The National Catholic Review
Steven M. Kissing

How wonderful it is to have someone beg forgiveness. A dear friend of mine is a recovering alcoholic working the 12-step program of Alcoholics Anonymous. After a searching and fearless moral inventory (Step 4), he came to me, and others, to make amends (Step 9). This is where the repentant alcoholic apologizes for his or her wrongdoings. Where possible and appropriate, he also makes restitution for his dastardly deeds.

I was genuinely pleased to hear my friend’s apology, happy that he was at least nine steps down the path of sobriety. But it also felt good to have someone cry for mercy. It was as if the universe were being put right, tidied up so that Truth and Justice could prevail. My psyche was drunk on life that day. But like all buzzes, it was a fleeting high. That night my own conscience began to sober up and speak.

My conscience first reminded me that one need not be an addict to hurt people. It also politely, but firmly, asked for the record to reflect that I had my own lengthy list of wrongdoings. As an occasionally obedient Catholic, I had confessed most of them, but I had not sought forgiveness from those I hurt. My conscience concluded its remarks by suggesting that I, too, brave Steps 4 and 9.

Lying in bed that night, I toyed with taking my own moral inventory and making amends. I lifted the window on my past by a crack. (I was not quite ready to be fearless and open the window entirely, afraid the gust from more recent and worse behavior would be strong enough to knock me out of bed.)

Two deeds from long ago slid through the tiny gap. Neither was the kind of act for which a benevolent god would cast one into hell (at least I hope not). But these were truly bad deeds. I performed them willfully and knowingly.

As a 13-year-old I worked a booth at a church’s annual summer festival, its biggest fund-raiser of the year. I sold ice cream and candy for several hours, while secretly stuffing my pants pockets full of patrons’ quarters. Later, I spent the loot on some spins of the Tilt-O-Whirl and the wheels of chance.

Making amends would be as easy as dropping the money in the church’s collection basket some Sunday, my conscience noted. But I had no idea how much I stole, I protested. My conscience, always wanting to be helpful, suggested that I could stuff my pockets with quarters, total up the sum and then adjust for inflation.

Late in high school I fell in love for the first time with a bright, pretty girl who was perfect in every way. I, on the other hand, had trouble managing this new thing called love and expressed my feelings like the amazingly immature 17-year-old I was. My emotional instability led to an on-again, off-again relationship. And I deliberately turned it off just days before her senior prom, stealing from her that rite of passage.

How to make amends for this one? After all, some things are better left alone, as the A.A. model teaches. Trying to rectify some past wrongs would only further complicate matters. I doubt my old flameor her husband, for that matterwould want me to take her dancing. Once again, my conscience eagerly came to the rescue. It suggested that I could make up for this bad deed by anonymously sending money to my old flame’s high school so that a needy student could buy a prom gown.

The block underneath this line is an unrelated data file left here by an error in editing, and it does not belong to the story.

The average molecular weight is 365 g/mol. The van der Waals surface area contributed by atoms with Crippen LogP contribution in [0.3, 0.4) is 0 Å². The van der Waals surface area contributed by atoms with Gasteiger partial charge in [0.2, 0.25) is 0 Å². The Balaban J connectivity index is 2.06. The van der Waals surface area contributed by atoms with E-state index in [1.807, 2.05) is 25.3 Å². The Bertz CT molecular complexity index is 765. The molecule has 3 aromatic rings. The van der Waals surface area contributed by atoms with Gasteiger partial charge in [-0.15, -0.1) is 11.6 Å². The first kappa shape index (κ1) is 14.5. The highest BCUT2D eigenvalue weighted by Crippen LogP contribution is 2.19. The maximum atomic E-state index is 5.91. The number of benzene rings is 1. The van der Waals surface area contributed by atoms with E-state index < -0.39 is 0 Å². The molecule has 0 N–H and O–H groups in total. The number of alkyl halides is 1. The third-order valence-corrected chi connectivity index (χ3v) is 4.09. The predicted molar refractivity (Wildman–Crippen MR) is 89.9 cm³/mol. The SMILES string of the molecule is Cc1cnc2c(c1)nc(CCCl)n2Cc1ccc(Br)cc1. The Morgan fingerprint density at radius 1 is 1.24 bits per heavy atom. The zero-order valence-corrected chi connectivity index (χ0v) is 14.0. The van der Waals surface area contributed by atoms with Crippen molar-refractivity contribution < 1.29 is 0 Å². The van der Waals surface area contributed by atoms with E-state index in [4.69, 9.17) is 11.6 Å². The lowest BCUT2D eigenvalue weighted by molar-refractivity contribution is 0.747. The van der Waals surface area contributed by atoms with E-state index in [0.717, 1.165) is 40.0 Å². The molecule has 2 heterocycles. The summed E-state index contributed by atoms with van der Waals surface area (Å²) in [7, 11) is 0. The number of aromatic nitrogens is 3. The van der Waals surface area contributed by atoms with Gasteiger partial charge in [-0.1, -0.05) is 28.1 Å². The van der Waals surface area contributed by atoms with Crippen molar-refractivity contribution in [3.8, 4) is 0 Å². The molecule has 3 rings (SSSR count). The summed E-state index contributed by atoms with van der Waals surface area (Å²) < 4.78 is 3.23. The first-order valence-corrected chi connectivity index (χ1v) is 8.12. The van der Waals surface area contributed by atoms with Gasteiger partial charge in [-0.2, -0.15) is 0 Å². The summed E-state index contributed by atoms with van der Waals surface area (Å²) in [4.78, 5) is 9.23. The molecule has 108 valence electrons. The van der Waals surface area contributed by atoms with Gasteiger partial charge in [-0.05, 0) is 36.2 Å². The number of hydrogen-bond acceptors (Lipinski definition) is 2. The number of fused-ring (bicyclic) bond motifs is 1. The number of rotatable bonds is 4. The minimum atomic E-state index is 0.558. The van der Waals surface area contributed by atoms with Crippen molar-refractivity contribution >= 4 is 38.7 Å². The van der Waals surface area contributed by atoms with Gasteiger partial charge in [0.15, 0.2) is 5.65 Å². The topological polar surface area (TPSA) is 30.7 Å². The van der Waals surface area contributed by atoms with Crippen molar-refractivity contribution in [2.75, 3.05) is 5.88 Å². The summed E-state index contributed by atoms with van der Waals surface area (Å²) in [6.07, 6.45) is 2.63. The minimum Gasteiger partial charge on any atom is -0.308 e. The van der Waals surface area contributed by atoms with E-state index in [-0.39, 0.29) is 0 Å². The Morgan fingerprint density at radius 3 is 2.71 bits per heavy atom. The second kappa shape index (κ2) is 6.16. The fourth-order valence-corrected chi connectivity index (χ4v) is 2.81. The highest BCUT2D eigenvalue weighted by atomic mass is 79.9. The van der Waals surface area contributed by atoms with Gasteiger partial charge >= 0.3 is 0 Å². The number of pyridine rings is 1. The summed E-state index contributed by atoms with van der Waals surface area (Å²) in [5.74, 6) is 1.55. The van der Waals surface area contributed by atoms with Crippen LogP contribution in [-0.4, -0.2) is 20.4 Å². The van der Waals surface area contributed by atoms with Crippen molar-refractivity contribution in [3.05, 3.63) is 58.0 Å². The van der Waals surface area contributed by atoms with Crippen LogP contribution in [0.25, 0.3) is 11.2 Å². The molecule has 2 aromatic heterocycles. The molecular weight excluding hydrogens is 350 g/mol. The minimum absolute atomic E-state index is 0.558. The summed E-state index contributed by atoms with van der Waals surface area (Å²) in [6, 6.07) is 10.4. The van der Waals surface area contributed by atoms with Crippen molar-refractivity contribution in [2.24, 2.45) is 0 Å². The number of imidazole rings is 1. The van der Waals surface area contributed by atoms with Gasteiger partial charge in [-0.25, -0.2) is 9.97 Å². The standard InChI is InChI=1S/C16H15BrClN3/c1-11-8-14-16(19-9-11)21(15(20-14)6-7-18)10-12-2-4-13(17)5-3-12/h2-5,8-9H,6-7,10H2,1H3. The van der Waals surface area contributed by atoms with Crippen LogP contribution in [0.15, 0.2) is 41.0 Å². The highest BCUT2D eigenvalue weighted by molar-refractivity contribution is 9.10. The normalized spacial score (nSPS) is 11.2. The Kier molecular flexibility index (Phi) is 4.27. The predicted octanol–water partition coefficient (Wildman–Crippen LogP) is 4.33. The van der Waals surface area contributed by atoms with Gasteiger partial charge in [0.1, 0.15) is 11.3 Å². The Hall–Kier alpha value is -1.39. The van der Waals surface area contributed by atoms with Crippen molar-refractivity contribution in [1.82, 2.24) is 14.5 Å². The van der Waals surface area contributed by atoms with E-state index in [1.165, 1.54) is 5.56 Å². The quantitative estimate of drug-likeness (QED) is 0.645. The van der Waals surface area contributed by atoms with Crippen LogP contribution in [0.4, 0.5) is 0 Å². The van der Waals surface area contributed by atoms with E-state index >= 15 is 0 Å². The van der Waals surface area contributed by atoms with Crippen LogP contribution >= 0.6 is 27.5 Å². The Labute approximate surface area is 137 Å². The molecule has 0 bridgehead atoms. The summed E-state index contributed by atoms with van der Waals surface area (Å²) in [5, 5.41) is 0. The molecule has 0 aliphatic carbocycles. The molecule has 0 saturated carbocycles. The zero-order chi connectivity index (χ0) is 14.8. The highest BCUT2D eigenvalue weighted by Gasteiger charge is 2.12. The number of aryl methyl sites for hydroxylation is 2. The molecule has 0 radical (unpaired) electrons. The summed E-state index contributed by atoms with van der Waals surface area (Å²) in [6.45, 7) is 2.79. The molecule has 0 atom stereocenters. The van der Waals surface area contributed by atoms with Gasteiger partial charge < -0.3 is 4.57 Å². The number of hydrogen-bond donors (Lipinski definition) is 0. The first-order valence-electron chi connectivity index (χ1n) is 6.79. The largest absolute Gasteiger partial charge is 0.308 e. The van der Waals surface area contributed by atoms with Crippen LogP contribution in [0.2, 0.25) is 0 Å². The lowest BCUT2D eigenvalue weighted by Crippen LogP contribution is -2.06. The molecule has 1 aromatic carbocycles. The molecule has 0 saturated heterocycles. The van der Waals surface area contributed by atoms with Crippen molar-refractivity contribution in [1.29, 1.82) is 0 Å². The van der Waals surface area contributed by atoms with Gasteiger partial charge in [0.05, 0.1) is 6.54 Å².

I have plenty of other sins much more recentand far more grievousthan these. For me to make amends fully would require, among other things, significant amounts of money, sporting equipment and household pets. (Don’t ask.) Whether I actually make amends of this sort, or some other, for my teenage or adult sins is, of course, between me and my higher power. But I began to think about the benefits to society if the A.A. model of confession and restitution were embraced by all.

What if we all agreed to make amends, perhaps on an annual National Day of Reckoning? Certainly it would be one of the best feel-good days of the year, as we each made and received apologies and restitution.

In the spirit of full disclosure, it should be noted that I am due, among other things, $375 in cash, one James Taylor Greatest Hits CD and a trip to Las Vegas (again, don’t ask).

On a more practical note, such a day could help boost the economy with the promise of a retail bonanza, if not quite on the scale of Christmas, then at least, say, of Valentine’s Day. Sure, many wrongdoings are not about material things; even if they were, they could not be amended with such. But when they are appropriate, gifts beg louder than words.

More than anything, such a day could pay dramatic spiritual dividends, too, as we pause to remember the one thing that binds us all: our limitations, our shortcomings, our propensity to say and do what we know we should not.

Many of us fall victim now and then to the silly belief that if we were Adam or Eve, we humans wouldn’t have been booted out of paradise to create the mess we madeand continue to makefor ourselves. A National Day of Reckoning could rid us all of that delusion.

And give us all some nifty presents to open.

Steven M. Kissing is the author of Running From the Devil: A Memoir of a Boy Possessed (Crossroad).

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